Rotary Peace Center at Chulalongkorn University, Bangkok, Thailand
Thinking back on the time that we’ve been here and the little time that we still have until we go back home, I realise that the end of this experience is fast approaching. This apparently sad thought becomes less hopeless when I consider all of the knowledge that I can take with me. It´s the kind of knowledge that comes from shared experiences and the background of the rest of our classmates; from all of the professors who we have had; from all of the people who have made this programme possible.
Perhaps this knowledge currently exists as some ideas waiting to be consolidated. One of the ideas that I am beginning understand is that peace, in its several forms, is possible depending on some ifs… If what? If the many factors outside us settle down in the correct way. But at the same time, peace is never possible unless we are willing to work to reach it. Therefore peace is in each of us, as one classmate said last week, but in addition, it depends on our attitude as well as our behaviour as the first step. I always thought that before criticising others we have to be critical of ourselves, but now I know that even this is not enough. Nothing changes if you are conscious about your weaknesses but you don’t try to be better. Is this difficult? Sure. But is it more difficult than convincing the rest of the world to leave their weapons, or undertaking international interventions in a responsible way instead of following your own interests, or obliging governments to apply international laws?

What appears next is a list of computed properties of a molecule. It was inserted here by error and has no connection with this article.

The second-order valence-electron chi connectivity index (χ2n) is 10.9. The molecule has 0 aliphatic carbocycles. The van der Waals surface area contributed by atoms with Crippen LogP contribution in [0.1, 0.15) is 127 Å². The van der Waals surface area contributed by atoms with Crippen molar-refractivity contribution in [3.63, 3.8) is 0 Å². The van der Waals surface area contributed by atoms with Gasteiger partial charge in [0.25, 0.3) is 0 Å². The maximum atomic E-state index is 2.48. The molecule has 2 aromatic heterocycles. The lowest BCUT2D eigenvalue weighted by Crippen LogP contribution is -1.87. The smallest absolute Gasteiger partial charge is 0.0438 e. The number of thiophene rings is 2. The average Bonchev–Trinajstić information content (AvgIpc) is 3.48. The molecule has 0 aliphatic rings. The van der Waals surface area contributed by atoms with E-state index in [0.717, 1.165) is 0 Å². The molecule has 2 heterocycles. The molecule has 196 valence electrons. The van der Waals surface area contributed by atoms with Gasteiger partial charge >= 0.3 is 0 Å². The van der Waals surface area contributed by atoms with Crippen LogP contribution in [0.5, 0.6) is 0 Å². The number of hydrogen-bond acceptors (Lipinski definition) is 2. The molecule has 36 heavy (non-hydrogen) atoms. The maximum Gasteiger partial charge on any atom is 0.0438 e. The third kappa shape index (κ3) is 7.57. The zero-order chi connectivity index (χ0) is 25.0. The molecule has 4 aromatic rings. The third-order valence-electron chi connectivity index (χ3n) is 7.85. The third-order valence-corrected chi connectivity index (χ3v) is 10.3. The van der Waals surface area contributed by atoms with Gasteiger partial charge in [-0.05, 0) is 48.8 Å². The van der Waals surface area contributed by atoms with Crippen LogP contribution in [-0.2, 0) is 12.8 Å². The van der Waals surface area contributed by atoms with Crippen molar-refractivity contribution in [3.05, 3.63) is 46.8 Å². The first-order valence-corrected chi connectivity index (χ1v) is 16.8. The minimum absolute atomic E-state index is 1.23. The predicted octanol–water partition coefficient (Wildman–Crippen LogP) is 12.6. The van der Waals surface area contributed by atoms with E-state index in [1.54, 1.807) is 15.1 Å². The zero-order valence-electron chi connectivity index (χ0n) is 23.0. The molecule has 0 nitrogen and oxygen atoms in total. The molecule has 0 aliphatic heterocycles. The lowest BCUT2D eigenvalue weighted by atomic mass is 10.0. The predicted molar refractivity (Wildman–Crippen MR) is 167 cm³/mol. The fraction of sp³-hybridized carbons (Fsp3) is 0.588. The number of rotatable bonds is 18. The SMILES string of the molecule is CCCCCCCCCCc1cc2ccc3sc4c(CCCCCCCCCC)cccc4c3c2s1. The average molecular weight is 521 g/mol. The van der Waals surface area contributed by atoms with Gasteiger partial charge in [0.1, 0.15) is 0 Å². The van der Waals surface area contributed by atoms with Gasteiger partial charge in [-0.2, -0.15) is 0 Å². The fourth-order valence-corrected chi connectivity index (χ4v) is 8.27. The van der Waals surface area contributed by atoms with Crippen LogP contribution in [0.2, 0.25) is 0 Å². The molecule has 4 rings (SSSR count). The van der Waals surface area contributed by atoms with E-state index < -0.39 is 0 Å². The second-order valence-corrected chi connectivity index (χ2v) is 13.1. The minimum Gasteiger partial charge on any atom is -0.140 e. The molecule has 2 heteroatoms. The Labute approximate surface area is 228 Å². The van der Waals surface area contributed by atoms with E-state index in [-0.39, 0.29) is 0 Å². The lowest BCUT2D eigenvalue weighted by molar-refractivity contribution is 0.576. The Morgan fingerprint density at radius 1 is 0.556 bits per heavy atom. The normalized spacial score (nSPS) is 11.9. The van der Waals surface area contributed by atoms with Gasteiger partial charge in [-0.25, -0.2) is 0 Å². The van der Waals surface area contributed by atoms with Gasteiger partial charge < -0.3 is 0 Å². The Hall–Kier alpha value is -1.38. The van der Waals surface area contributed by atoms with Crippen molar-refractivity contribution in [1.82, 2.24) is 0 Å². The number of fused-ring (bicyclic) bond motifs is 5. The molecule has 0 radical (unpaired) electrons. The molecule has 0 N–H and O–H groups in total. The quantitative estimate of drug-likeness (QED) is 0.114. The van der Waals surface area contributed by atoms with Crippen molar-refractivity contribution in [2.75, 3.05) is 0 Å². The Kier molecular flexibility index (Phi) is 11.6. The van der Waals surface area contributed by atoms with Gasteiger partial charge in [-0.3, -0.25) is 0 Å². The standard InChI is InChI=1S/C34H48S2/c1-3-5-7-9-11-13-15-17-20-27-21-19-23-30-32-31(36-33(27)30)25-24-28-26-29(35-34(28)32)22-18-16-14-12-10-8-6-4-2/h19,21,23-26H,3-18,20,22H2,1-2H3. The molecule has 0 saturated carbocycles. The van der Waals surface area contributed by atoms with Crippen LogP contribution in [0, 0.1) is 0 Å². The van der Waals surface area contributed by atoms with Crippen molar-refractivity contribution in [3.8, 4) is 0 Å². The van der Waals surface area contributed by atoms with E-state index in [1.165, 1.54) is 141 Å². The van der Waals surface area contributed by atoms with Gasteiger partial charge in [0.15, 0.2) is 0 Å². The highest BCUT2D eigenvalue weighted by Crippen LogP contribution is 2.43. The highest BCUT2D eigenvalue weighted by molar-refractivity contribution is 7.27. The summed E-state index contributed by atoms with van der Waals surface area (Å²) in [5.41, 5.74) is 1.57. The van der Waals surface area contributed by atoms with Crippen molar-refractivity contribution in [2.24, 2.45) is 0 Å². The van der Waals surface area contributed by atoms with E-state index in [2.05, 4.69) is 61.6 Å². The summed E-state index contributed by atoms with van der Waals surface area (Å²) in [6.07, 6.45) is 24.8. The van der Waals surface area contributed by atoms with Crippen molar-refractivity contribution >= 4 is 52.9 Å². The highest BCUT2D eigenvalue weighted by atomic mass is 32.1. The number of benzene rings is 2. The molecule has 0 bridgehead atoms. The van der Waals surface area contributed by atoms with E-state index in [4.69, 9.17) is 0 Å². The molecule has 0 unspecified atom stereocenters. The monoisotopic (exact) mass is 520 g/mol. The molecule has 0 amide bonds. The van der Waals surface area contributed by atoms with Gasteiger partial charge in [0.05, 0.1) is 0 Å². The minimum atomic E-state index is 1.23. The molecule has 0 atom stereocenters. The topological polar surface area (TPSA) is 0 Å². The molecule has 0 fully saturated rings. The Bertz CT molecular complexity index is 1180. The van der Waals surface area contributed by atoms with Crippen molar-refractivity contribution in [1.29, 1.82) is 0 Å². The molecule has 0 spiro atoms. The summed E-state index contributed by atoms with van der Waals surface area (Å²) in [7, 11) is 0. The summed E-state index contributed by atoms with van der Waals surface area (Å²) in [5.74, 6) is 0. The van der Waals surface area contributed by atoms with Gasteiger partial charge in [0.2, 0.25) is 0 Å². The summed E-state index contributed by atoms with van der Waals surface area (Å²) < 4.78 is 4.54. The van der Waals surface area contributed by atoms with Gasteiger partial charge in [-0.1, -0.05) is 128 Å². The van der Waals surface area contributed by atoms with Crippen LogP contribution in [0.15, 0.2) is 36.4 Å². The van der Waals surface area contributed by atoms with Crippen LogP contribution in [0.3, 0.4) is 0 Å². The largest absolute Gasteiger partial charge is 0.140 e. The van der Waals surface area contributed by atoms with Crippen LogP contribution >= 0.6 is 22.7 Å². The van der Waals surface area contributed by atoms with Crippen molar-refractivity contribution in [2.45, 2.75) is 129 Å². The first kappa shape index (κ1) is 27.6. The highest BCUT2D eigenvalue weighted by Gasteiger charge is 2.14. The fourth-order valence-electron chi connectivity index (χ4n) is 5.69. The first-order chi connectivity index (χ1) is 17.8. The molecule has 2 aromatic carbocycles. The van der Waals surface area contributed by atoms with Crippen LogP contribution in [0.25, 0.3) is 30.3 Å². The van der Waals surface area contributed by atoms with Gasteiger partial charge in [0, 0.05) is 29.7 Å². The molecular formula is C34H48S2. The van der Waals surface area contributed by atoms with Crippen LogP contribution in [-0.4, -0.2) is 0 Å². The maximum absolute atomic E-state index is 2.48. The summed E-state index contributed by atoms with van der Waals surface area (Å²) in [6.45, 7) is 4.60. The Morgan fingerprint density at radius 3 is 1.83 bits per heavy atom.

Our views in class and out often differ, but during these discussions we are learning about ourselves as well. I learned, for instance, that I had prejudices over security forces, particularly in terms of international interventions. Even so while I listened to my classmates discuss models of security that I didn’t yet know, I wondered whether these models could really do a lot less harm in post-conflict countries in practice or if they m’estan explicant una milonga (“tell tall stories” as we would say in Catalan)? Beyond confirming that I still think in my mother tongue, and that my background carries weight over my perceptions, this demonstrates that there are other models and therefore possible solutions to the current problems relating to security.
Although sometimes ignored by governments and manifesting as different kinds of justice in practice, international laws represent a valuable institution in the pursuit of peace. And working in peace are committed people in mediation, education, academia, communications and social services, as well as lawyers, journalists, police forces, sociologists, activists and the military.
There is a lot of work to do and nothing is perfect but if we didn’t believe peace to be possible, we would not be here. Maybe structures, attitudes or behaviours need to be changed but if you recognise these many committed people willing to drive this change, how do you see the glass?
Carlotta Santos Vidal, Spain
Rotary Peace Fellow
January 2013 Session